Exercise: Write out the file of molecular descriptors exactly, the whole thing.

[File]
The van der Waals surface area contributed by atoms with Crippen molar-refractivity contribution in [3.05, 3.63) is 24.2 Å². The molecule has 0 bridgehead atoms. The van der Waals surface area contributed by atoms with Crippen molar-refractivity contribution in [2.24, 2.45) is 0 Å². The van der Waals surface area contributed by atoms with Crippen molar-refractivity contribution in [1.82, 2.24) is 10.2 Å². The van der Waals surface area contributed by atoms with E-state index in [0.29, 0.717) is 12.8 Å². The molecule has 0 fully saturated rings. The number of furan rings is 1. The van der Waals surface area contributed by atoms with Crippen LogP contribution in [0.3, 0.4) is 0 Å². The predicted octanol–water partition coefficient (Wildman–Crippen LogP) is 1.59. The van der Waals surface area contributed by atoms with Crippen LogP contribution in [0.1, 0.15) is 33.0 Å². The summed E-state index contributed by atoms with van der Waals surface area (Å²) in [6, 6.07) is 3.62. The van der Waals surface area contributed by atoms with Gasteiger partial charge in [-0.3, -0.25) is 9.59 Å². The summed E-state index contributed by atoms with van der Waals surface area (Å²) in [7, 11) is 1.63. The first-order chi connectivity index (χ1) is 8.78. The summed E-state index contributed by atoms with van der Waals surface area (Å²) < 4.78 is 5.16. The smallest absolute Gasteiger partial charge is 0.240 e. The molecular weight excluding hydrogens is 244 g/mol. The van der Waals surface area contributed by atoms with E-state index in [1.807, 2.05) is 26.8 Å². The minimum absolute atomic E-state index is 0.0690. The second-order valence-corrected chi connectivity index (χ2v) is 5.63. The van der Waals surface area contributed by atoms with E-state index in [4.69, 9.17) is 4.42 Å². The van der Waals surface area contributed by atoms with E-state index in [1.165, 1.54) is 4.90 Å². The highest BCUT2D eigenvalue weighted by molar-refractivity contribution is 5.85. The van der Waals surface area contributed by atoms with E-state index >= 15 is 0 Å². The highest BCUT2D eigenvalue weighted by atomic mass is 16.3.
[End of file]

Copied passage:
The van der Waals surface area contributed by atoms with Crippen molar-refractivity contribution in [3.05, 3.63) is 24.2 Å². The molecule has 0 bridgehead atoms. The van der Waals surface area contributed by atoms with Crippen molar-refractivity contribution in [2.24, 2.45) is 0 Å². The van der Waals surface area contributed by atoms with Crippen molar-refractivity contribution in [1.82, 2.24) is 10.2 Å². The van der Waals surface area contributed by atoms with E-state index in [0.29, 0.717) is 12.8 Å². The molecule has 0 fully saturated rings. The number of furan rings is 1. The van der Waals surface area contributed by atoms with Crippen LogP contribution in [0.3, 0.4) is 0 Å². The predicted octanol–water partition coefficient (Wildman–Crippen LogP) is 1.59. The van der Waals surface area contributed by atoms with Crippen LogP contribution in [0.1, 0.15) is 33.0 Å². The summed E-state index contributed by atoms with van der Waals surface area (Å²) in [6, 6.07) is 3.62. The van der Waals surface area contributed by atoms with Gasteiger partial charge in [-0.3, -0.25) is 9.59 Å². The summed E-state index contributed by atoms with van der Waals surface area (Å²) in [7, 11) is 1.63. The first-order chi connectivity index (χ1) is 8.78. The summed E-state index contributed by atoms with van der Waals surface area (Å²) < 4.78 is 5.16. The smallest absolute Gasteiger partial charge is 0.240 e. The molecular weight excluding hydrogens is 244 g/mol. The van der Waals surface area contributed by atoms with E-state index in [1.807, 2.05) is 26.8 Å². The minimum absolute atomic E-state index is 0.0690. The second-order valence-corrected chi connectivity index (χ2v) is 5.63. The van der Waals surface area contributed by atoms with E-state index in [4.69, 9.17) is 4.42 Å². The van der Waals surface area contributed by atoms with E-state index in [1.165, 1.54) is 4.90 Å². The highest BCUT2D eigenvalue weighted by molar-refractivity contribution is 5.85. The van der Waals surface area contributed by atoms with E-state index >= 15 is 0 Å². The highest BCUT2D eigenvalue weighted by atomic mass is 16.3.